First equal twins and now mask. Is iPhone X Face ID really not safe? Can iPhone X’s Face ID get fooled by a face mask? All are questions raised. When a woman sets up her facial recognition as she looks at her Apple iPhone X at an Apple store in New York, U.S., November 3, 2017.
From patterns and 4-digit PIN to fingerprint sensors and facial recognition, the Smartphone security system has come a extensive and when Apple introduced the iPhone X’s Face ID, the feature was deemed to be the future of upcoming Smartphone security.Apple claimed that there’s a one in one million probability that a random person’s face can fool Face ID and unlock the iPhone X. But we are more and more seeing videos and reports that suggest that the sophisticated security feature can be breached by not just your identical twin but by a stranger who looks fairly similar to you.
Now, researchers at a security company called Bkav claim to have “thwarted” Face ID by using a specially-built masquerade. The team did not strive for a life-like mask but built its mask with the intent to tricking the Face ID’s depth-mapping technology.
The team of security researchers has made the face or rather the frame using 3D printing technology and hand-crafted “skin” that can covers the areas nearby the eyes and mouth. The eyes are 2D images while the nose is ready out of silicone. The mask in point of fact seems to work, as you can see from the clip below.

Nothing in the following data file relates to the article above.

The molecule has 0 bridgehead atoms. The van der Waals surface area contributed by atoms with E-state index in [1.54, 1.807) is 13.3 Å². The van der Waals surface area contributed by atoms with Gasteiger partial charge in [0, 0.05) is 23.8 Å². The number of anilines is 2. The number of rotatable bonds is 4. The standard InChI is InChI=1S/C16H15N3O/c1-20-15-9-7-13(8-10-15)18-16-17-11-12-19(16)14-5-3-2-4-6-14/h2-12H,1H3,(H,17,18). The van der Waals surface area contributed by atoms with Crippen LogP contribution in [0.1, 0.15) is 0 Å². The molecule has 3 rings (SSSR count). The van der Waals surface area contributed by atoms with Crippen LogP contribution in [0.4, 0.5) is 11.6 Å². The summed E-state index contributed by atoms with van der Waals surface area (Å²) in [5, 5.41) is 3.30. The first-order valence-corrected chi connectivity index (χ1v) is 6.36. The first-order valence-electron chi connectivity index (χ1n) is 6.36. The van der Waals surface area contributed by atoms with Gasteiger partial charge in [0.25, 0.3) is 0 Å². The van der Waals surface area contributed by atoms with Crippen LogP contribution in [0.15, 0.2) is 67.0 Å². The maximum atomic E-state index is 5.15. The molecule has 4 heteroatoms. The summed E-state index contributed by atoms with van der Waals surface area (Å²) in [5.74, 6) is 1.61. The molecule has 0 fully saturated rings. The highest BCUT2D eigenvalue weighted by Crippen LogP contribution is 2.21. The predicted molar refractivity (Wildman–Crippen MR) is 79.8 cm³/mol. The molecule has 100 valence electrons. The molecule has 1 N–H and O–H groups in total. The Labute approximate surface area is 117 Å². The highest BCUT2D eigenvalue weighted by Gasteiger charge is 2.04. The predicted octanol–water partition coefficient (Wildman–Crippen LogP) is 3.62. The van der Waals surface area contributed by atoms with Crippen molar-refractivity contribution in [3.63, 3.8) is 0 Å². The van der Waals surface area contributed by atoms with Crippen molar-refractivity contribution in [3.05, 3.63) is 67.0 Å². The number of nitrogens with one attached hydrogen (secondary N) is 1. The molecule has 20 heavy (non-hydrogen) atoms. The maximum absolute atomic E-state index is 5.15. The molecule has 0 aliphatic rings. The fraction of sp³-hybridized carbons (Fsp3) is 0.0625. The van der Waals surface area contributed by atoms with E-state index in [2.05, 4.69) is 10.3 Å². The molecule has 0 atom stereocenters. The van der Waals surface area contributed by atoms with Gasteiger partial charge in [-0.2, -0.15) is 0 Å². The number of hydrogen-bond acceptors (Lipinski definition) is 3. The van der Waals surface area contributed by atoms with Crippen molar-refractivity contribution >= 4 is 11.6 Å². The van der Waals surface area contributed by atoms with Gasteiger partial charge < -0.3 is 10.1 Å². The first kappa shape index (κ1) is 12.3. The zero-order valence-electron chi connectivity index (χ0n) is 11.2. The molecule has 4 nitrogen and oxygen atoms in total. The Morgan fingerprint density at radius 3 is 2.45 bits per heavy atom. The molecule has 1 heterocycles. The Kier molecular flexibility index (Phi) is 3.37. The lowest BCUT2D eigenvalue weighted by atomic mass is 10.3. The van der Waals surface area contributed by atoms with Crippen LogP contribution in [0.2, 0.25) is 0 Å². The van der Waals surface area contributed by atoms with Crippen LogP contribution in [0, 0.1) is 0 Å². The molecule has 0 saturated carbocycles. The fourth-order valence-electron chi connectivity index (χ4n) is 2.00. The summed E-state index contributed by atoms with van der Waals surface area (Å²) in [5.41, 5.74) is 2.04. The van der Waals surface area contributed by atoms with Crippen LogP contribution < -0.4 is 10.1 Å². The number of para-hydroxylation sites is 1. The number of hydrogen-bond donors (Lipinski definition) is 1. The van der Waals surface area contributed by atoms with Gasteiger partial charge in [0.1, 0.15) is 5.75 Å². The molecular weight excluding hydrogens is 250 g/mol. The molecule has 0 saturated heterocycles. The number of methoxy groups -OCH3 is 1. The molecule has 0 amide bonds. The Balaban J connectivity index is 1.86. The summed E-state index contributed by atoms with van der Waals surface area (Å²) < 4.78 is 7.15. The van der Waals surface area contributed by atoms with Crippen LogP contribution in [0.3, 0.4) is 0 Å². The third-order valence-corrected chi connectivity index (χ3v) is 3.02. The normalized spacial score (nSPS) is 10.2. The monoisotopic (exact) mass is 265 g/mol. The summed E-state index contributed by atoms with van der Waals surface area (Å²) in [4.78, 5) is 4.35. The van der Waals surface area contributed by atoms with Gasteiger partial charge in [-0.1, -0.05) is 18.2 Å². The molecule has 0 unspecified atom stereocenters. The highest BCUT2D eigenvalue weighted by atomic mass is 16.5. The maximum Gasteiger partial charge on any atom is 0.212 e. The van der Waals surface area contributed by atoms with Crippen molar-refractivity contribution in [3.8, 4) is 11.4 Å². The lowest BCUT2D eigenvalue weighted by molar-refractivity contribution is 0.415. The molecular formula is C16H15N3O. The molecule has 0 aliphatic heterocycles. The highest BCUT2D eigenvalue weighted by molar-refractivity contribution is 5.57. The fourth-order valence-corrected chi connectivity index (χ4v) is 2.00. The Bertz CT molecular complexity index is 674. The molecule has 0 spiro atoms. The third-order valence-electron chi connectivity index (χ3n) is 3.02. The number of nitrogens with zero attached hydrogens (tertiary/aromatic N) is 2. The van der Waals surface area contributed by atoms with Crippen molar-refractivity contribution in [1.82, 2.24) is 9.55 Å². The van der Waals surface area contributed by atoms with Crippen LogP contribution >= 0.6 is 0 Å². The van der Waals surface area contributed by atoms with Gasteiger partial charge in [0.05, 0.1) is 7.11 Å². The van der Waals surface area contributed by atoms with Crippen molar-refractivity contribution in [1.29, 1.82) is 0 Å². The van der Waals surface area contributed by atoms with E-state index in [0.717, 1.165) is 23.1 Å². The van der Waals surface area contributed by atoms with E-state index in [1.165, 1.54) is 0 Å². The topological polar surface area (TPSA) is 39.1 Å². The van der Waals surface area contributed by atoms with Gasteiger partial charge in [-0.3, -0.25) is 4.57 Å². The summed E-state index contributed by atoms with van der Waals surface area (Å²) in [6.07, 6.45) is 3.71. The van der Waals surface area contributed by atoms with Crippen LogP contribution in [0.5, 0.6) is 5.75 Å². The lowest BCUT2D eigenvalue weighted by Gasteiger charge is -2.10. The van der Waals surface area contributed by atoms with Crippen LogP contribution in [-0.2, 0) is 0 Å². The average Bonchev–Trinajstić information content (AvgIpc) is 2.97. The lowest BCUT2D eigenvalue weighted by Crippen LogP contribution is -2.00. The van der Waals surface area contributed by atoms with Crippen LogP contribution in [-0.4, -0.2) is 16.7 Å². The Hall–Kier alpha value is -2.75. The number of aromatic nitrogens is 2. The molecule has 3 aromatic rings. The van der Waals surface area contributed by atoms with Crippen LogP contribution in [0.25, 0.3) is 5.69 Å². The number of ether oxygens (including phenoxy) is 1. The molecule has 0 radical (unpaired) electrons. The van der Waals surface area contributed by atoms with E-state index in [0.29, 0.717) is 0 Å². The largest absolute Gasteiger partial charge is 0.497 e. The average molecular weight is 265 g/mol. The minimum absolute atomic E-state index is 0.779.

The researchers maintain that they didn’t have to trick to make it work. The Face ID in the iPhone X used for the test was designed to using a real person’s face. They also claim that it cost them roughly $150 in stores (excluding the 3D printer). Yet, the demo shows the iPhone unlocking in the first try itself, even though it is not clear how many failed attempts Bkav had before producing a mask that actually worked.
The company says that, they started working on the face mask on November 5 and completed the project in just 5 days.
But should most iPhone X users be bothered?
Not really. The security firm also acknowledges that “normal people” shouldn’t be worried about their iPhone X Face ID being compromised by such masks, as the effort it takes to make such masks is simply too much. However, this security concern should high-value individuals like politicians and businessmen. Moreover, the whole experiment was conducted to show that bio-metric sign-ins is just about convenience and not completely foolproof.